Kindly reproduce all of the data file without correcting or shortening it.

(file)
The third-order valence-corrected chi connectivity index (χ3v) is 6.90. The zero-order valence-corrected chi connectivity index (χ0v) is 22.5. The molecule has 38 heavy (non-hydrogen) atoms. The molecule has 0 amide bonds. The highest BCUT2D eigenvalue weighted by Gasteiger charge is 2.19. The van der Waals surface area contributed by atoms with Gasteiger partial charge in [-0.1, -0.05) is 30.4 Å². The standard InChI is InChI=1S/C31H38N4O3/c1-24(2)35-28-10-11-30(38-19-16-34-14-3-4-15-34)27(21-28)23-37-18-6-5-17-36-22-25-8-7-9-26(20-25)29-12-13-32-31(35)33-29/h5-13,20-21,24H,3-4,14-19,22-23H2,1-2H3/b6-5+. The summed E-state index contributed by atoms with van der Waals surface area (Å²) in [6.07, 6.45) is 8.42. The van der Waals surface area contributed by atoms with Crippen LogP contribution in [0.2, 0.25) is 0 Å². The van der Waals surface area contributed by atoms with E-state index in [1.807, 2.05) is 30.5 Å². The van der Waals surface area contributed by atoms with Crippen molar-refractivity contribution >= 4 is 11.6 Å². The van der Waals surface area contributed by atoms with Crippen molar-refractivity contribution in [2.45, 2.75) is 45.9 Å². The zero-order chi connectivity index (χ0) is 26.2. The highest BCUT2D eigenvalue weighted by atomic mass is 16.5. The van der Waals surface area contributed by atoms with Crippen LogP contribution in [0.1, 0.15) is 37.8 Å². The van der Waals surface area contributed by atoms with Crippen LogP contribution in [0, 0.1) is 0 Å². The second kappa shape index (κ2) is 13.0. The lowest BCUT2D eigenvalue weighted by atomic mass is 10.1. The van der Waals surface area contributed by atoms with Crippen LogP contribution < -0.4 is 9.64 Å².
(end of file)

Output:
The third-order valence-corrected chi connectivity index (χ3v) is 6.90. The zero-order valence-corrected chi connectivity index (χ0v) is 22.5. The molecule has 38 heavy (non-hydrogen) atoms. The molecule has 0 amide bonds. The highest BCUT2D eigenvalue weighted by Gasteiger charge is 2.19. The van der Waals surface area contributed by atoms with Gasteiger partial charge in [-0.1, -0.05) is 30.4 Å². The standard InChI is InChI=1S/C31H38N4O3/c1-24(2)35-28-10-11-30(38-19-16-34-14-3-4-15-34)27(21-28)23-37-18-6-5-17-36-22-25-8-7-9-26(20-25)29-12-13-32-31(35)33-29/h5-13,20-21,24H,3-4,14-19,22-23H2,1-2H3/b6-5+. The summed E-state index contributed by atoms with van der Waals surface area (Å²) in [6.07, 6.45) is 8.42. The van der Waals surface area contributed by atoms with Crippen LogP contribution in [0.2, 0.25) is 0 Å². The van der Waals surface area contributed by atoms with E-state index in [1.807, 2.05) is 30.5 Å². The van der Waals surface area contributed by atoms with Crippen molar-refractivity contribution >= 4 is 11.6 Å². The van der Waals surface area contributed by atoms with Crippen molar-refractivity contribution in [2.45, 2.75) is 45.9 Å². The zero-order chi connectivity index (χ0) is 26.2. The highest BCUT2D eigenvalue weighted by atomic mass is 16.5. The van der Waals surface area contributed by atoms with Crippen LogP contribution in [0.1, 0.15) is 37.8 Å². The van der Waals surface area contributed by atoms with Crippen LogP contribution in [0, 0.1) is 0 Å². The second kappa shape index (κ2) is 13.0. The lowest BCUT2D eigenvalue weighted by atomic mass is 10.1. The van der Waals surface area contributed by atoms with Crippen LogP contribution < -0.4 is 9.64 Å².